Learning as a Strategy for Improving Endangered Species Conservation

Tim W. Clark
Yale University School of Forestry and Environmental Studies, 301 Prospect Street, New Haven, CT 06511 and Northern Rockies Conservation Cooperative, Box 2705, Jackson, WY 83001

Many people believe that the endangered species conservation process is not working very well.
Extinction rates remain high, and few species have recovered to healthy, viable populations in secure
habitats. Improving the professionals' and organizations' learning abilities that are involved
in species recovery may upgrade conservation, perhaps significantly. Learning, however, involves
more than changing or fine tuning experimental scientific methods. It requires a commitment to
focus systematically and explicitly on learning capabilities from the individual, professional, organizational,
and policy levels. Effective, proactive learning improves performance by looking critically,
but constructively, at past performance, current problems, and the context of the problem(s),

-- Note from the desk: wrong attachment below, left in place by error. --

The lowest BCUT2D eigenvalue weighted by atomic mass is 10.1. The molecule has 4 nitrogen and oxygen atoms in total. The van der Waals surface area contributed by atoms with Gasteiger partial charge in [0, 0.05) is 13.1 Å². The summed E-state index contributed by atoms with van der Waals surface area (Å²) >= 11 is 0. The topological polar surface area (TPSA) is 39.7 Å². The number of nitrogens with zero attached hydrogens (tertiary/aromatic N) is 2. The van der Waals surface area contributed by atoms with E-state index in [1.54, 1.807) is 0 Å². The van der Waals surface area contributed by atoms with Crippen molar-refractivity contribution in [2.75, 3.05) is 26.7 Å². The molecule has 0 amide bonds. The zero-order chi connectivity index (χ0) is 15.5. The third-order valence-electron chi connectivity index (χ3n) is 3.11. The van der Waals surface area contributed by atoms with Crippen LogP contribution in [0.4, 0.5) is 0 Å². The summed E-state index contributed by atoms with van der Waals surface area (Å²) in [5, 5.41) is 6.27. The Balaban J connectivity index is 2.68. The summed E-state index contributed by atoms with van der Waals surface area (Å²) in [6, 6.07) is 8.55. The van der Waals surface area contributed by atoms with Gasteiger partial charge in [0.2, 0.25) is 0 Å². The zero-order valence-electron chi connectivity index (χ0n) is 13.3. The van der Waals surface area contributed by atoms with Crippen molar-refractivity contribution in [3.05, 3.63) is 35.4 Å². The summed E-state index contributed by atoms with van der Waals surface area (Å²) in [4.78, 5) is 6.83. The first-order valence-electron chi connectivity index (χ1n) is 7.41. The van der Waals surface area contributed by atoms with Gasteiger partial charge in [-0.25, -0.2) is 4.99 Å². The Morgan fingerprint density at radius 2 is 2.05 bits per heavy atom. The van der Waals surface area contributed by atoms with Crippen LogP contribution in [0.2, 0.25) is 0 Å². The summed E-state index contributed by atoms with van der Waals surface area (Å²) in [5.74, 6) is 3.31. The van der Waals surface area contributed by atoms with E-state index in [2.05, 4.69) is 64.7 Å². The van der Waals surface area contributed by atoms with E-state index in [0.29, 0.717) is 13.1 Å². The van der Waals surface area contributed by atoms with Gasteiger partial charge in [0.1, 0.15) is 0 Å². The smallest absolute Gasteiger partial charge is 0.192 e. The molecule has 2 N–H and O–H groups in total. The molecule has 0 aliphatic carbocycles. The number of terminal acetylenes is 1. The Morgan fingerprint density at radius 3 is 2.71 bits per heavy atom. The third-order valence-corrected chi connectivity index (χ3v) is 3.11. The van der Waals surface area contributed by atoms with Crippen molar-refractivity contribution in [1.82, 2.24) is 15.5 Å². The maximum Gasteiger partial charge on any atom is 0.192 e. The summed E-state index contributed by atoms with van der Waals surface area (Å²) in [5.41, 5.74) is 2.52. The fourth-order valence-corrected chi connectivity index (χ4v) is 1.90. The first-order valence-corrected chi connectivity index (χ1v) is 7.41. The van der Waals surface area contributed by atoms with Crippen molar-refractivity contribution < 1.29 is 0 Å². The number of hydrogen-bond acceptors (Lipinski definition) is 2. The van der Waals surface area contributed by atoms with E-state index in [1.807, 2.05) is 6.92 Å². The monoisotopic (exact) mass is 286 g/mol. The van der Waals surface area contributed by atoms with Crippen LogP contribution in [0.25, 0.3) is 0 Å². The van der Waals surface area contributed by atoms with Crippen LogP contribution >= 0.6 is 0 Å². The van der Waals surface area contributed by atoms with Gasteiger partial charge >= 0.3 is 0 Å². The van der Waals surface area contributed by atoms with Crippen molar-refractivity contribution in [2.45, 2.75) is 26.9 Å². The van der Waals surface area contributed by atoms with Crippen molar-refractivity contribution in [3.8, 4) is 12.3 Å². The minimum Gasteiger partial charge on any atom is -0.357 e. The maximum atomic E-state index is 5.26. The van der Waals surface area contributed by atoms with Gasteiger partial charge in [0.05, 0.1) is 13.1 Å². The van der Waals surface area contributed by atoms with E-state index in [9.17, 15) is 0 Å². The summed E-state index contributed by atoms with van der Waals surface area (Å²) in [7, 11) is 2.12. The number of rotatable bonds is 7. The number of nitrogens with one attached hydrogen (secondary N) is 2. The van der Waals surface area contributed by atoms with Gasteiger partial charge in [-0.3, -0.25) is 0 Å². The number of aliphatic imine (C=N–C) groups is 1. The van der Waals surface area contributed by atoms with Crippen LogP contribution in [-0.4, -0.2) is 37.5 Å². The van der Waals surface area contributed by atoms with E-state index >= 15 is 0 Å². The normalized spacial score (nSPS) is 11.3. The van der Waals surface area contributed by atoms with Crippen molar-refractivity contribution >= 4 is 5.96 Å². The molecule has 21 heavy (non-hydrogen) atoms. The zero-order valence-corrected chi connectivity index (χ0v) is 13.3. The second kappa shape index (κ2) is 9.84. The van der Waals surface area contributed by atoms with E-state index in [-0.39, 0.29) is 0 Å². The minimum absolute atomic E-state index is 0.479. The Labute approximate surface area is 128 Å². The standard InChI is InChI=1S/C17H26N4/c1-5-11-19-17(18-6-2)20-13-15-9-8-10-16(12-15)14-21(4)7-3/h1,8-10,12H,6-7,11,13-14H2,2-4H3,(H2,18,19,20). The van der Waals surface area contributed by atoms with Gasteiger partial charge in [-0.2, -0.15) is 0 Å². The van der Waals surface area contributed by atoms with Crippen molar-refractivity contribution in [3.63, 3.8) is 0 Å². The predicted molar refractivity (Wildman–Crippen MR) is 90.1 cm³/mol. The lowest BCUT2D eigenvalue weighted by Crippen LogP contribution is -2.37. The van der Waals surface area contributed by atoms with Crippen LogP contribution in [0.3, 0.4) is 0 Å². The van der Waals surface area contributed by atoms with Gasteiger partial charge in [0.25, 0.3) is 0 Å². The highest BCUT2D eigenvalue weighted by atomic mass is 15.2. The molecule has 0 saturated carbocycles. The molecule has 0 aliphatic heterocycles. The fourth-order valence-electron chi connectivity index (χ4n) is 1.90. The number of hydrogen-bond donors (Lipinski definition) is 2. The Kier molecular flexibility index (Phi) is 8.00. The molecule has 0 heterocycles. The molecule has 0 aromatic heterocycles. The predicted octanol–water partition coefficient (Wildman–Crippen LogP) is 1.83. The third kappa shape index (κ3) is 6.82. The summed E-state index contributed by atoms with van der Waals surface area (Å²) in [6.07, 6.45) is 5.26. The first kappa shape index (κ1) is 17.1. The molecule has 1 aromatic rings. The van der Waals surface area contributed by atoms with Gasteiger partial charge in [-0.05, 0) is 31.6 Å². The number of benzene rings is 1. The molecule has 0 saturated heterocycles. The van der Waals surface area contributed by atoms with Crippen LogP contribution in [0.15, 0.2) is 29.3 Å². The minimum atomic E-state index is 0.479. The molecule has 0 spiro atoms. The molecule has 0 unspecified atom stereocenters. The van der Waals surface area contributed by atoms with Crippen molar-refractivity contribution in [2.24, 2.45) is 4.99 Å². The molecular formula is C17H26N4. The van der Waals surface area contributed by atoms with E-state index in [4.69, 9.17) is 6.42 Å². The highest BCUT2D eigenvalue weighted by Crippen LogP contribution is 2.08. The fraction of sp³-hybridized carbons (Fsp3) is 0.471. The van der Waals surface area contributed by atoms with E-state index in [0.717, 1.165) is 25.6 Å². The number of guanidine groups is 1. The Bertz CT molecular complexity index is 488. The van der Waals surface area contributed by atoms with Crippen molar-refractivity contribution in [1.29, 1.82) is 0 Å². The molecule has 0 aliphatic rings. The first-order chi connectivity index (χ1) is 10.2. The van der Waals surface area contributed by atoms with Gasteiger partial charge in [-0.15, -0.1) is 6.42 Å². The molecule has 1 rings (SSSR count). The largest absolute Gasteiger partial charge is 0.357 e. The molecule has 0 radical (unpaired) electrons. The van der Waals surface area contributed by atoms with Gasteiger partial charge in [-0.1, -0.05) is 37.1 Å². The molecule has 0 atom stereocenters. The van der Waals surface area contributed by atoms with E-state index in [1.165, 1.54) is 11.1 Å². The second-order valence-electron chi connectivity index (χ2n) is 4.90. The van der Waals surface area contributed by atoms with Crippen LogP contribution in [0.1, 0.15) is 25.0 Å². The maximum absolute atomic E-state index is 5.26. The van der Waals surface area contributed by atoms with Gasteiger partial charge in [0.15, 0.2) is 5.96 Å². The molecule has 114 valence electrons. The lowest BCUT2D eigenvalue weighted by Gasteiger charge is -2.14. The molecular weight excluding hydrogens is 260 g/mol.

and applying the lessons to new situations. Though organizations involved in endangered species
conservation need to learn, the way that individuals and organizations do learn is still unclear. This
paper reviews current learning theory which offers ideas and suggestions, reviews current barriers
to learning, and suggests ways to facilitate improved learning to upgrade our conservation efforts.
If individuals and organizations involved in biological conservation can learn and apply lessons of
hindsight, and then translate them into foresight for future efforts, species recovery and protection
can greatly improve. The very health of the entire ecosphere is at stake.